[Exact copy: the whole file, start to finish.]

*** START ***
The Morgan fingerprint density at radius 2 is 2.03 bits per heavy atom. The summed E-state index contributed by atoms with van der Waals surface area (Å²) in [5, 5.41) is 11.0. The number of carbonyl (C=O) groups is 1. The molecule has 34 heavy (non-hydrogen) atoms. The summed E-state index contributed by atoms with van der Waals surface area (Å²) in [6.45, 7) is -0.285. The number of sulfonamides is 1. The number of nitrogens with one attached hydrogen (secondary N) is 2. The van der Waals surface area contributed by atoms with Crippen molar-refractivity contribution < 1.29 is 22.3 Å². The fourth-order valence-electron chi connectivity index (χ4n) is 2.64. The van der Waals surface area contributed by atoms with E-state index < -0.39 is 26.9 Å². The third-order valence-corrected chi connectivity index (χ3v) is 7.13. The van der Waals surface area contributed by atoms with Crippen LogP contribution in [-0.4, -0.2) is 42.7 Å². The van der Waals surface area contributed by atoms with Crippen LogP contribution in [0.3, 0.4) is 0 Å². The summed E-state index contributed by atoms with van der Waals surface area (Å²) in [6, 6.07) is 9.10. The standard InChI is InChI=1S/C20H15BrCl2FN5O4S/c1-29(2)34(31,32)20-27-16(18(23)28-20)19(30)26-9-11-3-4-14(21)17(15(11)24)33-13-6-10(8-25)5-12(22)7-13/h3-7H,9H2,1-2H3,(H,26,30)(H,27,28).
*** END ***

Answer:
The Morgan fingerprint density at radius 2 is 2.03 bits per heavy atom. The summed E-state index contributed by atoms with van der Waals surface area (Å²) in [5, 5.41) is 11.0. The number of carbonyl (C=O) groups is 1. The molecule has 34 heavy (non-hydrogen) atoms. The summed E-state index contributed by atoms with van der Waals surface area (Å²) in [6.45, 7) is -0.285. The number of sulfonamides is 1. The number of nitrogens with one attached hydrogen (secondary N) is 2. The van der Waals surface area contributed by atoms with Crippen molar-refractivity contribution < 1.29 is 22.3 Å². The fourth-order valence-electron chi connectivity index (χ4n) is 2.64. The van der Waals surface area contributed by atoms with E-state index < -0.39 is 26.9 Å². The third-order valence-corrected chi connectivity index (χ3v) is 7.13. The van der Waals surface area contributed by atoms with Crippen LogP contribution in [-0.4, -0.2) is 42.7 Å². The van der Waals surface area contributed by atoms with Crippen LogP contribution in [0.3, 0.4) is 0 Å². The summed E-state index contributed by atoms with van der Waals surface area (Å²) in [6, 6.07) is 9.10. The standard InChI is InChI=1S/C20H15BrCl2FN5O4S/c1-29(2)34(31,32)20-27-16(18(23)28-20)19(30)26-9-11-3-4-14(21)17(15(11)24)33-13-6-10(8-25)5-12(22)7-13/h3-7H,9H2,1-2H3,(H,26,30)(H,27,28).